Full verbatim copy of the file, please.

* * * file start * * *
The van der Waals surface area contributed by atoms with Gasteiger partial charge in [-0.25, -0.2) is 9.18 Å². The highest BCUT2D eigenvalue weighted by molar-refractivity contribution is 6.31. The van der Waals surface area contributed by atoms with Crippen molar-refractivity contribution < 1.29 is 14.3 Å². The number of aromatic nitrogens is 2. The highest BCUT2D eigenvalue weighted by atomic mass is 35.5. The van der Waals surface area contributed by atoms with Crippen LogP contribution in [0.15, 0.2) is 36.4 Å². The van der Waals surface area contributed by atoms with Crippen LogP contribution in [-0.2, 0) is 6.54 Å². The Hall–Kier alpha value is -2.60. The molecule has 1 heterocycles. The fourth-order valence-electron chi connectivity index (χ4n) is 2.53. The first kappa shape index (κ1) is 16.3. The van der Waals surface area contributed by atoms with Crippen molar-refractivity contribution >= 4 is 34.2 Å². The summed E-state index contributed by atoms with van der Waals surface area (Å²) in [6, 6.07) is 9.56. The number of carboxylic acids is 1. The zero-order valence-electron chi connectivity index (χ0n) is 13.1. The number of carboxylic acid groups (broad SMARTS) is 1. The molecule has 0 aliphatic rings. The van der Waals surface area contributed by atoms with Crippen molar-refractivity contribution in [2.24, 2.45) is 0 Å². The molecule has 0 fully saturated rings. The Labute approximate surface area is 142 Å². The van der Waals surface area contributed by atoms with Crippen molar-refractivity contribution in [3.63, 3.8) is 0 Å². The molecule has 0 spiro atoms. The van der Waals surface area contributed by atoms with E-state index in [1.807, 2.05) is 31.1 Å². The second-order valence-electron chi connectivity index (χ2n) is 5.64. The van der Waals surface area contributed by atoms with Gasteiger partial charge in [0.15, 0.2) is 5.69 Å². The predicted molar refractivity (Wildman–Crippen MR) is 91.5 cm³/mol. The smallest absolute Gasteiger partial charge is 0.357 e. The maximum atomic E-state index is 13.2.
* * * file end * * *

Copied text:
The van der Waals surface area contributed by atoms with Gasteiger partial charge in [-0.25, -0.2) is 9.18 Å². The highest BCUT2D eigenvalue weighted by molar-refractivity contribution is 6.31. The van der Waals surface area contributed by atoms with Crippen molar-refractivity contribution < 1.29 is 14.3 Å². The number of aromatic nitrogens is 2. The highest BCUT2D eigenvalue weighted by atomic mass is 35.5. The van der Waals surface area contributed by atoms with Crippen LogP contribution in [0.15, 0.2) is 36.4 Å². The van der Waals surface area contributed by atoms with Crippen LogP contribution in [-0.2, 0) is 6.54 Å². The Hall–Kier alpha value is -2.60. The molecule has 1 heterocycles. The fourth-order valence-electron chi connectivity index (χ4n) is 2.53. The first kappa shape index (κ1) is 16.3. The van der Waals surface area contributed by atoms with Crippen molar-refractivity contribution >= 4 is 34.2 Å². The summed E-state index contributed by atoms with van der Waals surface area (Å²) in [6, 6.07) is 9.56. The number of carboxylic acids is 1. The zero-order valence-electron chi connectivity index (χ0n) is 13.1. The number of carboxylic acid groups (broad SMARTS) is 1. The molecule has 0 aliphatic rings. The van der Waals surface area contributed by atoms with Crippen molar-refractivity contribution in [2.24, 2.45) is 0 Å². The molecule has 0 fully saturated rings. The Labute approximate surface area is 142 Å². The van der Waals surface area contributed by atoms with Crippen molar-refractivity contribution in [3.63, 3.8) is 0 Å². The molecule has 0 spiro atoms. The van der Waals surface area contributed by atoms with E-state index in [1.807, 2.05) is 31.1 Å². The second-order valence-electron chi connectivity index (χ2n) is 5.64. The van der Waals surface area contributed by atoms with Gasteiger partial charge in [0.15, 0.2) is 5.69 Å². The predicted molar refractivity (Wildman–Crippen MR) is 91.5 cm³/mol. The smallest absolute Gasteiger partial charge is 0.357 e. The maximum atomic E-state index is 13.2.